With traditional marketing, you use ads and sales messages to try and attract prospective customers. Content marketing (CM) is where instead of interrupting people, you put high quality content out into the marketplace for prospective customers to find. Your help people do what they’re trying to do with no strings attached. The idea is prospects will then buy more of what you have to offer because it helps them achieve their goals.
In 1971, the middle class included 61 percent of Americans. Today we see only 51 percent in the middle income tiers. In short, the middle class has changed. If I had to sum up what separates the middle class from those classes above and below, I’d have to say it’s about lifestyle and a word marketers love and fear: discretion. The middle class has the economic flexibility to make choices, but its members understand that trade-offs must be made and are forced to consider the impacts.
Professional boxing is the perfect metaphor for doing business in the social media age. Prizefighters don’t walk into the ring and immediately go for the knockout punch. Instead, they first deliver a series of well-planned jabs to set their opponent up. They work at getting the lead-up jabs working so their right hook will then connect when it is unleashed.
￼The incredible brand awareness and bottom-line profits achievable through social media marketing require hustle, heart, sincerity, constant engagement, long-term commitment, and most of all, artful and strategic storytelling. According to Gary Vaynerchuk, Jab, Jab, Jab, Right Hook: How to Tell Your Story in a Noisy Social World HarperCollins. Download my presentation largely based on Gary’s book here.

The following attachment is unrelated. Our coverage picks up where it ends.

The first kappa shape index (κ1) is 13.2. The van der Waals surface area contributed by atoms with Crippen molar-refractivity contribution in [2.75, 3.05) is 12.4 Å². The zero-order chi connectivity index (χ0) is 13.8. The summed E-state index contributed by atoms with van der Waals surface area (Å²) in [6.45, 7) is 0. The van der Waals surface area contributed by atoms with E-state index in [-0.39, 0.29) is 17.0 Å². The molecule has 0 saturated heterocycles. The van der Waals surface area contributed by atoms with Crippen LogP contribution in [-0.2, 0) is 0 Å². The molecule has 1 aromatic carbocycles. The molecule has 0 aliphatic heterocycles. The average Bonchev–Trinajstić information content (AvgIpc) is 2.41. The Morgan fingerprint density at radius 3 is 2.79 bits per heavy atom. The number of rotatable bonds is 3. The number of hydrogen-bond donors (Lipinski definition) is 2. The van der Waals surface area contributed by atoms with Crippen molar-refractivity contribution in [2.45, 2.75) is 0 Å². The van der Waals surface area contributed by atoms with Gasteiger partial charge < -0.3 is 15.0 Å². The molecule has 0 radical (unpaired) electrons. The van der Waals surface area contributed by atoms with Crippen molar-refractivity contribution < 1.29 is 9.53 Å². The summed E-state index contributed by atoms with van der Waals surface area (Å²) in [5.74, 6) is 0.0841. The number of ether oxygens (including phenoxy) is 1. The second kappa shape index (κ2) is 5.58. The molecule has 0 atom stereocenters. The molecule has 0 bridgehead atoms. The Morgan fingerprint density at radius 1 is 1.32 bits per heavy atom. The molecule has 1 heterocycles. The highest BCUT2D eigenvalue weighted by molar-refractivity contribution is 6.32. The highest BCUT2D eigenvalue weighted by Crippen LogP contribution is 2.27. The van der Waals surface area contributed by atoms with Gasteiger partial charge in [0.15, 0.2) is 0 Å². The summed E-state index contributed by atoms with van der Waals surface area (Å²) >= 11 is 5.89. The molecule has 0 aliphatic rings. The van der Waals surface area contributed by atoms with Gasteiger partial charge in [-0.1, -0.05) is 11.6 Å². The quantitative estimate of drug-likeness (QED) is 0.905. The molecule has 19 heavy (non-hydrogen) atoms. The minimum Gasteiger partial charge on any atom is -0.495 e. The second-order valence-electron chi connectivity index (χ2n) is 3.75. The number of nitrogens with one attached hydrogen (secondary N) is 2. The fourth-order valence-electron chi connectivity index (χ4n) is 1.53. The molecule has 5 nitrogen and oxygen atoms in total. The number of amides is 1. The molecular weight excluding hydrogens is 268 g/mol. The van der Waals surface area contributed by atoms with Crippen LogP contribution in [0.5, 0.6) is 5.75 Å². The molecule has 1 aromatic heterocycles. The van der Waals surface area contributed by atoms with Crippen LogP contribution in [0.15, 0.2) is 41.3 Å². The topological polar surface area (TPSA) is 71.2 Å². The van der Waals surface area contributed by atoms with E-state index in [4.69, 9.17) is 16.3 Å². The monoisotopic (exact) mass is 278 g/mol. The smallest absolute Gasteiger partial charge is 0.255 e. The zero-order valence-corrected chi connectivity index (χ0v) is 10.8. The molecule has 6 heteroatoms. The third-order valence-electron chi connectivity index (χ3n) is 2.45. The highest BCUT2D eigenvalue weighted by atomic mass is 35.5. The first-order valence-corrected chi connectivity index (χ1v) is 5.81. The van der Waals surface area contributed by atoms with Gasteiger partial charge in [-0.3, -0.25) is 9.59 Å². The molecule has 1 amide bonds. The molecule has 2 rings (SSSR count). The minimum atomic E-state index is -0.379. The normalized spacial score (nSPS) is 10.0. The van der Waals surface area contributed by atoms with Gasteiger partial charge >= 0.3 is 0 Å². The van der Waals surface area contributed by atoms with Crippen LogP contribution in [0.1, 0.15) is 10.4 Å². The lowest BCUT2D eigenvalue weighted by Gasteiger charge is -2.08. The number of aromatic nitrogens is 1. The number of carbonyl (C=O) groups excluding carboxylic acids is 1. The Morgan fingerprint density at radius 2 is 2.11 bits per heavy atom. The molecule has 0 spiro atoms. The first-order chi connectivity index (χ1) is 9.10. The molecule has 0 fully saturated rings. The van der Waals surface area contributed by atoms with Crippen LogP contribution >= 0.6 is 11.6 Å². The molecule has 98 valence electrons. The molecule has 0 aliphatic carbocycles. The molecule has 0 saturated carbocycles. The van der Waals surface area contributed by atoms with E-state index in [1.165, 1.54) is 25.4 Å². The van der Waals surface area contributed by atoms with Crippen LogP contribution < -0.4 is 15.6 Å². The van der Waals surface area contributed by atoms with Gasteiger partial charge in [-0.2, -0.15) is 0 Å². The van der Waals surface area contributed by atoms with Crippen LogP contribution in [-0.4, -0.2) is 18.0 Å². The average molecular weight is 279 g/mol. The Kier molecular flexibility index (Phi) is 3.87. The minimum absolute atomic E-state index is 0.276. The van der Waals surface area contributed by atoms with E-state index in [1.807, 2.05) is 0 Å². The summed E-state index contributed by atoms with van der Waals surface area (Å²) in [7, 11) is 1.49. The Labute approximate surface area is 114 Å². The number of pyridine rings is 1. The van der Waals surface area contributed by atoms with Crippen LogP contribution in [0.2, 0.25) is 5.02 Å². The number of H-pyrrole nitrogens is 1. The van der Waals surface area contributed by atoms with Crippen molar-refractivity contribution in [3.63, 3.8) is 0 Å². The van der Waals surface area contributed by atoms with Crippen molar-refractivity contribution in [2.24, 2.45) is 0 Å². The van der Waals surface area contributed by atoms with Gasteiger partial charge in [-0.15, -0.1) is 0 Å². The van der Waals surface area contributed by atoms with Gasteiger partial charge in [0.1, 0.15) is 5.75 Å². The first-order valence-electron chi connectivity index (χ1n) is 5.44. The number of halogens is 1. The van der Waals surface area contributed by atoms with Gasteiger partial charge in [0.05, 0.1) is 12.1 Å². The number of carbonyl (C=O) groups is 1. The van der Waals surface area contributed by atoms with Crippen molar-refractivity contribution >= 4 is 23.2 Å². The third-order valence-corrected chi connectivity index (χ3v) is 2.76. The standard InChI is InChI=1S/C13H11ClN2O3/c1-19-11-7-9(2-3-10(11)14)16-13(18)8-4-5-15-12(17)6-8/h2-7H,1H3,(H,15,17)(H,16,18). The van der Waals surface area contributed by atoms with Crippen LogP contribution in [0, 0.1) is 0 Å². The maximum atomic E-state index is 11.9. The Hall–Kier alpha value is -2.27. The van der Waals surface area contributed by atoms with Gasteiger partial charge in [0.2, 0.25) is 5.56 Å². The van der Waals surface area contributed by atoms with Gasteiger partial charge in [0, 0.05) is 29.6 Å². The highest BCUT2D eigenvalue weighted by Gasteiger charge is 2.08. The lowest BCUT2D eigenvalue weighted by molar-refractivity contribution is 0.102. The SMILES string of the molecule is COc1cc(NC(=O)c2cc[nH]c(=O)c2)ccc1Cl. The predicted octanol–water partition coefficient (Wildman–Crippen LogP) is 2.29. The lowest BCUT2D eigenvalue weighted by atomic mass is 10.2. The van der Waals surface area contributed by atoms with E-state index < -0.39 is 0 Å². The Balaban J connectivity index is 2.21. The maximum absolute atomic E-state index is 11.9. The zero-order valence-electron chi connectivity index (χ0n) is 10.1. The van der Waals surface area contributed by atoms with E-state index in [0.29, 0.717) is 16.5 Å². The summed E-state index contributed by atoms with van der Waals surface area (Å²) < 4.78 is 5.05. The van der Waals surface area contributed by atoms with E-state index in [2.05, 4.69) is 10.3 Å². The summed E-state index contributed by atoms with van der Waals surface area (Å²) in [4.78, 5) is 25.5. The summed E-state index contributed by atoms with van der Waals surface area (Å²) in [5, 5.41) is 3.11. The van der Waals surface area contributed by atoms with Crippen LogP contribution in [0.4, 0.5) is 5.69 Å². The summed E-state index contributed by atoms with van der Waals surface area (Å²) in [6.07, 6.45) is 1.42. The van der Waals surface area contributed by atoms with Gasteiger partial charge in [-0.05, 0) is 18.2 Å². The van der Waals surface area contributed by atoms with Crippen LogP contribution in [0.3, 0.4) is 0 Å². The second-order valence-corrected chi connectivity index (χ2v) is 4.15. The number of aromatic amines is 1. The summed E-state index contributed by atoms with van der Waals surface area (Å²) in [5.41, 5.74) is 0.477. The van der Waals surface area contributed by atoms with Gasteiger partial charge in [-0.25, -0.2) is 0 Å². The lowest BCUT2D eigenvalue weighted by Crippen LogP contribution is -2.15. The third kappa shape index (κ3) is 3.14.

Sometimes there’s a perception the winners in business are those who are doing the most things. That’s incorrect. The winners are the ones who do the important things. To keep your customers and get more, deliver more of what they want the most. Loads of people espouse the ideas of “amazing” and “delighting” customers and doing things which are totally “unique” in order to “WOW” them. Those are all great ideas and would be good to achieve but when you get right down to brass tacks, there’s one question you should ask: What about if we just concentrated on making a better product?
Social media connects people worldwide, turbocharges innovation, expands loyal digital audiences and provide new methods that most businesses, organizations, celebrities and charities can use to enhance, humanize and monetize their brands. Most responsible businesses need a full-fledged social media strategy. To effectively leverage social media, shelve any assumptions or conventional wisdom you’ve heeded about online networks, websites and social media tools. Tap into your inner renegade. The connections that social media provide are much more meaningful than the spot- impressions you purchase on traditional media. Social media allow people to collaborate in ways that were never before possible. The multitudes who make up Internet audiences call the shots – not giant companies; the audience participates in and owns the marketplace. Smart companies use social media “crowdsourcing” – an amazing capability never before available – to discover exactly what their online constituents and customers think and want.
The principles of good web design are “just common sense” and you can learn to apply them. A great website must have usability, in that it must work for customers, serve your purposes and be easy to use. If clients find your site difficult to use, they’ll avoid it, and yet there’s no single right approach to designing a website. To begin, simplify your site. “Don’t make me think!” is the “first law of usability.” People should never be confused about what to do, where to go or what to click to find what they want. Make everything on your site “obvious and clickable.” If your users have to ask about how things work, they’ll get distracted. Even if their “mental chatter” only lasts “a fraction of a second,” it’s too long. Users should never, ever have to ask, “Where am I?” or “Where should I begin?” What you can’t “make…self-evident,” make “self-explanatory.”